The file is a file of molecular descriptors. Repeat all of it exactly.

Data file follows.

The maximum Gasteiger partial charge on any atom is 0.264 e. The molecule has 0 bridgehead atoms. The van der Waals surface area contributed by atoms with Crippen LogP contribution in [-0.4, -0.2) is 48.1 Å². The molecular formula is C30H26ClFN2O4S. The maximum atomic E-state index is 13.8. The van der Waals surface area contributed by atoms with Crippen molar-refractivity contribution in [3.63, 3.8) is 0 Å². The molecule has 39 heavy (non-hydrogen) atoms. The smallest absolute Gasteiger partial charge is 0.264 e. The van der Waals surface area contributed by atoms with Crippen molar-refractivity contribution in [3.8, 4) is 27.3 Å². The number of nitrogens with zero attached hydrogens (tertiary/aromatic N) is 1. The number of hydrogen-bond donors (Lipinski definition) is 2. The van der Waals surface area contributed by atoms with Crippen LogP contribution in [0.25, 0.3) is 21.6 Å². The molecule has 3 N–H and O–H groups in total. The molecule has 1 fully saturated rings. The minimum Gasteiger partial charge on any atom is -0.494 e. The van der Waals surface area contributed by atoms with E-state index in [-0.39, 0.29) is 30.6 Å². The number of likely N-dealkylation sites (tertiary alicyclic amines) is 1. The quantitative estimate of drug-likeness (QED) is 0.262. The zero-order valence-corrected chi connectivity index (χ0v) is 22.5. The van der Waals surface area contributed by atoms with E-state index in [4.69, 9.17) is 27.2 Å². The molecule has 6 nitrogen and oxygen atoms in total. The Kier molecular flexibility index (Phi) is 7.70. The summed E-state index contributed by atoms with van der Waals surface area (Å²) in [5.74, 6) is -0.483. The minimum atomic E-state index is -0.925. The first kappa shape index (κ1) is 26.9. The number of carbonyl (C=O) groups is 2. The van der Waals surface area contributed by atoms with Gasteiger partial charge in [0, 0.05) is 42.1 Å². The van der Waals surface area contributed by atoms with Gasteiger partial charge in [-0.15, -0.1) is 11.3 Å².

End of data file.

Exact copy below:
The maximum Gasteiger partial charge on any atom is 0.264 e. The molecule has 0 bridgehead atoms. The van der Waals surface area contributed by atoms with Crippen LogP contribution in [-0.4, -0.2) is 48.1 Å². The molecular formula is C30H26ClFN2O4S. The maximum atomic E-state index is 13.8. The van der Waals surface area contributed by atoms with Crippen molar-refractivity contribution in [3.63, 3.8) is 0 Å². The molecule has 39 heavy (non-hydrogen) atoms. The smallest absolute Gasteiger partial charge is 0.264 e. The van der Waals surface area contributed by atoms with Crippen molar-refractivity contribution in [3.8, 4) is 27.3 Å². The number of nitrogens with zero attached hydrogens (tertiary/aromatic N) is 1. The number of hydrogen-bond donors (Lipinski definition) is 2. The van der Waals surface area contributed by atoms with Crippen LogP contribution in [0.25, 0.3) is 21.6 Å². The molecule has 3 N–H and O–H groups in total. The molecule has 1 fully saturated rings. The minimum Gasteiger partial charge on any atom is -0.494 e. The van der Waals surface area contributed by atoms with E-state index in [-0.39, 0.29) is 30.6 Å². The number of likely N-dealkylation sites (tertiary alicyclic amines) is 1. The quantitative estimate of drug-likeness (QED) is 0.262. The zero-order valence-corrected chi connectivity index (χ0v) is 22.5. The van der Waals surface area contributed by atoms with E-state index in [4.69, 9.17) is 27.2 Å². The molecule has 6 nitrogen and oxygen atoms in total. The Kier molecular flexibility index (Phi) is 7.70. The summed E-state index contributed by atoms with van der Waals surface area (Å²) in [5.74, 6) is -0.483. The minimum atomic E-state index is -0.925. The first kappa shape index (κ1) is 26.9. The number of carbonyl (C=O) groups is 2. The van der Waals surface area contributed by atoms with Gasteiger partial charge in [0, 0.05) is 42.1 Å². The van der Waals surface area contributed by atoms with Gasteiger partial charge in [-0.15, -0.1) is 11.3 Å².